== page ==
Upper Respiratory Infection

Upper respiratory infections in cats are highly contagious to other cats. Here's how to treat your kitty's cold.

The severity of an Upper Respiratory Infection (URI) can determine whether veterinary help is neededKitty “cold” is another name for upper respiratory infection. The infection’s severity will warrant whether veterinary treatment is needed. Medication is probably not needed if your cat has only clear discharge from its eyes and nose and if it is eating and drinking. If the discharge becomes thick or colored or if the animal stops eating or drinking, medical support is needed.

Most of the microorganisms that cause URIs are airborne, and both indoor and outdoor cats are at risk. URIs can have incubation periods of a few days to a week. URI will respond rapidly to antibiotic treatment if the cause is bacterial. Viral infections do not respond to antibiotics and last 7 to 14 days. Just like humans, cats need to drink plenty of fluids and also rest when they have bad colds.

Getting your cat to eat when it has a URI may also be difficult. If a cat cannot smell, often it will not eat. To encourage eating, you may want to try canned food or tuna or even microwave the food slightly to improve the aroma. You can try baby food, but be sure to use meat types that do not include onion powder.

Veterinary care is needed if you cannot get your cat to eat or drink. Your veterinarian may treat your cat with fluids either intravenously or subcutaneously (under the skin). He or she may also hand-feed or force-feed your cat. Antibiotics may be given.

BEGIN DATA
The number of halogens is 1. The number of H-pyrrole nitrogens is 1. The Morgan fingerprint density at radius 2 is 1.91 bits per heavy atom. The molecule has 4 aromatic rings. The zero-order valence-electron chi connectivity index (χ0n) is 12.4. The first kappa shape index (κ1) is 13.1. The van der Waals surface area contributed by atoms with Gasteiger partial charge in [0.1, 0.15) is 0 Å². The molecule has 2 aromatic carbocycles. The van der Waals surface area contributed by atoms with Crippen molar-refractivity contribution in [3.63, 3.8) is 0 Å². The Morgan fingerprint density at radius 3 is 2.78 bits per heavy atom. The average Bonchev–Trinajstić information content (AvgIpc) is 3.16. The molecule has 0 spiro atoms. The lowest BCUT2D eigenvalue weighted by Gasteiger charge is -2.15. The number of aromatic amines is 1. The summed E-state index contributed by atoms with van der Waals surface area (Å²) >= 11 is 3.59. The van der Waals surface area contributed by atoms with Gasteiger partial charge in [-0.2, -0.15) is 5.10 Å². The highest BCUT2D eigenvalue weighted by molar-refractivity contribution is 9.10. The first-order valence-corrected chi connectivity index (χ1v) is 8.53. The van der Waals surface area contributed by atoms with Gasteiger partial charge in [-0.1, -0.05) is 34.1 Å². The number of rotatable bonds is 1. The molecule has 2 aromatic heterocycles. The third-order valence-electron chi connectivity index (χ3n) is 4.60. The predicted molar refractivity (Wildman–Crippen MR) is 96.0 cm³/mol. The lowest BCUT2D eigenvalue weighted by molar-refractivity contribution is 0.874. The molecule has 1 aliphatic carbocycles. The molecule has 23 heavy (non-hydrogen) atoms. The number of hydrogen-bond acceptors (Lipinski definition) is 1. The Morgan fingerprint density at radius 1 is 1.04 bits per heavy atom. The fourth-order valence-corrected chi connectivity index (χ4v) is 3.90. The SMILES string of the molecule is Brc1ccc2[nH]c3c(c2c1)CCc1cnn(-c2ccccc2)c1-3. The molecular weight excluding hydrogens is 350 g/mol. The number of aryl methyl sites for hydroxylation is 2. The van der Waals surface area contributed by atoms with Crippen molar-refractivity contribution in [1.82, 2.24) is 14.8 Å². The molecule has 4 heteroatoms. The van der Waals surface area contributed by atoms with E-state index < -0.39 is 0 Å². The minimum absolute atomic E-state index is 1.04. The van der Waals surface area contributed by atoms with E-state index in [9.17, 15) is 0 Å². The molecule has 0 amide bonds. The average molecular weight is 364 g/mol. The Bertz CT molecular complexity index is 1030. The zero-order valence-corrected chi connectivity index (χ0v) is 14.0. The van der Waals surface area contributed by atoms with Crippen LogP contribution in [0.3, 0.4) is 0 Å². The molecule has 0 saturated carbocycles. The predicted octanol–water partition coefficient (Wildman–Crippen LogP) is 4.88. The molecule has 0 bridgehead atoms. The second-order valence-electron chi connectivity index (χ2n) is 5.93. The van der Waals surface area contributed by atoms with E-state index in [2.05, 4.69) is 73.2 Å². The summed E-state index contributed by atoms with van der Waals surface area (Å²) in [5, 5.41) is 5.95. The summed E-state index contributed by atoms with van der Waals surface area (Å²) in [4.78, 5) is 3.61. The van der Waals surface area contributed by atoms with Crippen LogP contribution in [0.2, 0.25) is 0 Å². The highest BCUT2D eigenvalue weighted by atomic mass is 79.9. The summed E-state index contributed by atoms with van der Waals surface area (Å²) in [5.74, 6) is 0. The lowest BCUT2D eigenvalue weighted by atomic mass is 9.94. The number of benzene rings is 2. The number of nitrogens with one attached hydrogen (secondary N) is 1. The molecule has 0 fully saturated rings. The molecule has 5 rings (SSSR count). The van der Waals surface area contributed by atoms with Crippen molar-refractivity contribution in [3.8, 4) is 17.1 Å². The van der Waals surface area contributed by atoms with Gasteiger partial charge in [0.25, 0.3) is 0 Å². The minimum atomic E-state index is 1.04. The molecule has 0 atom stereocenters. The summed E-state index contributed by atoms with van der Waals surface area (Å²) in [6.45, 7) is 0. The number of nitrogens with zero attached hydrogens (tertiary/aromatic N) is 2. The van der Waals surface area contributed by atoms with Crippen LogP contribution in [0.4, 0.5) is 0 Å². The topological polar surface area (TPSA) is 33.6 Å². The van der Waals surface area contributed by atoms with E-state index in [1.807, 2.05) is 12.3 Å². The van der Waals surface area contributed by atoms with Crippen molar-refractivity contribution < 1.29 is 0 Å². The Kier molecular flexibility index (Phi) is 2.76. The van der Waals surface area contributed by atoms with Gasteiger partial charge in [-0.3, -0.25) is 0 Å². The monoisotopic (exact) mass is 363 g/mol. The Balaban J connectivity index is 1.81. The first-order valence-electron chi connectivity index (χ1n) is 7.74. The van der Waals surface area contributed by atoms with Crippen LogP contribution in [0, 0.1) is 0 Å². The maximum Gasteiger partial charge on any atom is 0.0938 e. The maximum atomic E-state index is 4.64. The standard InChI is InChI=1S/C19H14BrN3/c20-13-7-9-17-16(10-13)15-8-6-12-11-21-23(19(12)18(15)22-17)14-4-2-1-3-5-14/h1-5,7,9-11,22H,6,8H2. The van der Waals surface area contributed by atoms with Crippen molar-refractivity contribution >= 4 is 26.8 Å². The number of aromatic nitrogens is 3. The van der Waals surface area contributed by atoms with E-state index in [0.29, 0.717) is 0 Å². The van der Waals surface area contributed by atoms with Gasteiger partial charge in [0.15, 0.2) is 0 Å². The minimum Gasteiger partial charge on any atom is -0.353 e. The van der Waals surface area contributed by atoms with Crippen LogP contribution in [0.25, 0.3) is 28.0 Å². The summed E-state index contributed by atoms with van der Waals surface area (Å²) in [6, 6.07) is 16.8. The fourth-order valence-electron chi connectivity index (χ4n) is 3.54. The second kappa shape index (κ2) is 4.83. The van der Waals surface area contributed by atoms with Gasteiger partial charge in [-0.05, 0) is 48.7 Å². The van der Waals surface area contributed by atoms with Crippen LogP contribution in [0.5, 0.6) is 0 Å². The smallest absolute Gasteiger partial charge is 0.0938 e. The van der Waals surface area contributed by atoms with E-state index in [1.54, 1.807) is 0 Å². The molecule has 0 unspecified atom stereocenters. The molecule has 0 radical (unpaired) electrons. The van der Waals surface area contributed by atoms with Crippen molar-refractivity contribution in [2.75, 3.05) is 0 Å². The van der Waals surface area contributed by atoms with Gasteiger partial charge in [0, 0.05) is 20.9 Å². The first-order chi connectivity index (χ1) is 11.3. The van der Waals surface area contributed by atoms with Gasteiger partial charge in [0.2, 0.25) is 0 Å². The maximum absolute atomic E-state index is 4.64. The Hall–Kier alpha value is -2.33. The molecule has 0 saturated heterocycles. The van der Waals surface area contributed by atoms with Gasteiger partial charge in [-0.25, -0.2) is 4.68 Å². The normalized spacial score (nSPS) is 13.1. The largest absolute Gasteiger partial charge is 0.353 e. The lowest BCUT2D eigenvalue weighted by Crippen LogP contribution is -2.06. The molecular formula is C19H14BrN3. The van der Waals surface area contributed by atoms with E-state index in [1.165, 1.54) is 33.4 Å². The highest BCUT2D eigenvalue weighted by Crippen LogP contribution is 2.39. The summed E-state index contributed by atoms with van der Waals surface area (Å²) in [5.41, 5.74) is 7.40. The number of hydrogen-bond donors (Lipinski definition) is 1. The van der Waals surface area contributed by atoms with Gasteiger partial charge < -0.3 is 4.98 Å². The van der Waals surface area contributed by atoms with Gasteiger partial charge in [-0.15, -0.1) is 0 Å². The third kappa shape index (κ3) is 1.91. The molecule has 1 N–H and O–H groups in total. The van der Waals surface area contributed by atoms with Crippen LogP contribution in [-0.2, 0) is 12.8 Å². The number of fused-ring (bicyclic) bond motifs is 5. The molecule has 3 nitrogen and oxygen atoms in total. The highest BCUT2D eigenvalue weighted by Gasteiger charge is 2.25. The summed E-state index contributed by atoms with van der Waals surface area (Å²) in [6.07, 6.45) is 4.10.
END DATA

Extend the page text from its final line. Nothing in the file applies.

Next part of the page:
Congested airways and sinuses can be relieved with vaporizers or humidifiers. Cleaning the discharges that build up around the cat’s nostrils will help breathing and smell. Pediatric nasal drops can be used in cats, but consult with your veterinarian about proper use of these or any other over-the-counter treatments.

Many cats with URIs will have conjunctivitis. If the discharge around the eyes is watery and clear, you can clean it with a moist tissue. If the eyes are red, inflamed and squinting, prescription medication is probably needed.

URIs are extremely contagious. In multicat households, it is almost impossible to limit infection to one cat. There are no good preventives against URIs except annual vaccination and decreasing the contact your cat has with other cats.

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Article Categories:
Cats · Health and Care